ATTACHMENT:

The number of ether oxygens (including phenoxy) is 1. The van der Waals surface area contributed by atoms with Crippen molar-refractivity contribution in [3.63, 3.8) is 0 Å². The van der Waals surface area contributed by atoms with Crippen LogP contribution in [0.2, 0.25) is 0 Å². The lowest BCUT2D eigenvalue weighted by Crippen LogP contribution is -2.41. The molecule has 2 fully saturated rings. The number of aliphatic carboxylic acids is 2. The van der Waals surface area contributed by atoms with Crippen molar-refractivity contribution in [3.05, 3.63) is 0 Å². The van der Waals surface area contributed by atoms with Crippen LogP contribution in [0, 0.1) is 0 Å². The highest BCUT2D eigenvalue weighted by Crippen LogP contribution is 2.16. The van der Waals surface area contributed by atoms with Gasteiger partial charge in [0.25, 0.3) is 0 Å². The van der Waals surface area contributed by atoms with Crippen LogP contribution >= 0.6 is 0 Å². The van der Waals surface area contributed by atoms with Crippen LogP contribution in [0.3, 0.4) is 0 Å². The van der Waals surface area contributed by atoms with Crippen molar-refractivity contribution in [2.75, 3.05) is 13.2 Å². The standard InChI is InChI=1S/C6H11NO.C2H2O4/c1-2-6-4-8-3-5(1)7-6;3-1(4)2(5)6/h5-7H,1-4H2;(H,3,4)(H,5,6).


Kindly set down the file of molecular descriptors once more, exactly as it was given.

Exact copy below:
The number of ether oxygens (including phenoxy) is 1. The van der Waals surface area contributed by atoms with Crippen molar-refractivity contribution in [3.63, 3.8) is 0 Å². The van der Waals surface area contributed by atoms with Crippen LogP contribution in [0.2, 0.25) is 0 Å². The lowest BCUT2D eigenvalue weighted by Crippen LogP contribution is -2.41. The molecule has 2 fully saturated rings. The number of aliphatic carboxylic acids is 2. The van der Waals surface area contributed by atoms with Crippen molar-refractivity contribution in [3.05, 3.63) is 0 Å². The van der Waals surface area contributed by atoms with Crippen LogP contribution in [0, 0.1) is 0 Å². The highest BCUT2D eigenvalue weighted by Crippen LogP contribution is 2.16. The van der Waals surface area contributed by atoms with Gasteiger partial charge in [0.25, 0.3) is 0 Å². The van der Waals surface area contributed by atoms with Crippen LogP contribution >= 0.6 is 0 Å². The van der Waals surface area contributed by atoms with Crippen LogP contribution in [0.3, 0.4) is 0 Å². The van der Waals surface area contributed by atoms with Crippen molar-refractivity contribution in [2.75, 3.05) is 13.2 Å². The standard InChI is InChI=1S/C6H11NO.C2H2O4/c1-2-6-4-8-3-5(1)7-6;3-1(4)2(5)6/h5-7H,1-4H2;(H,3,4)(H,5,6).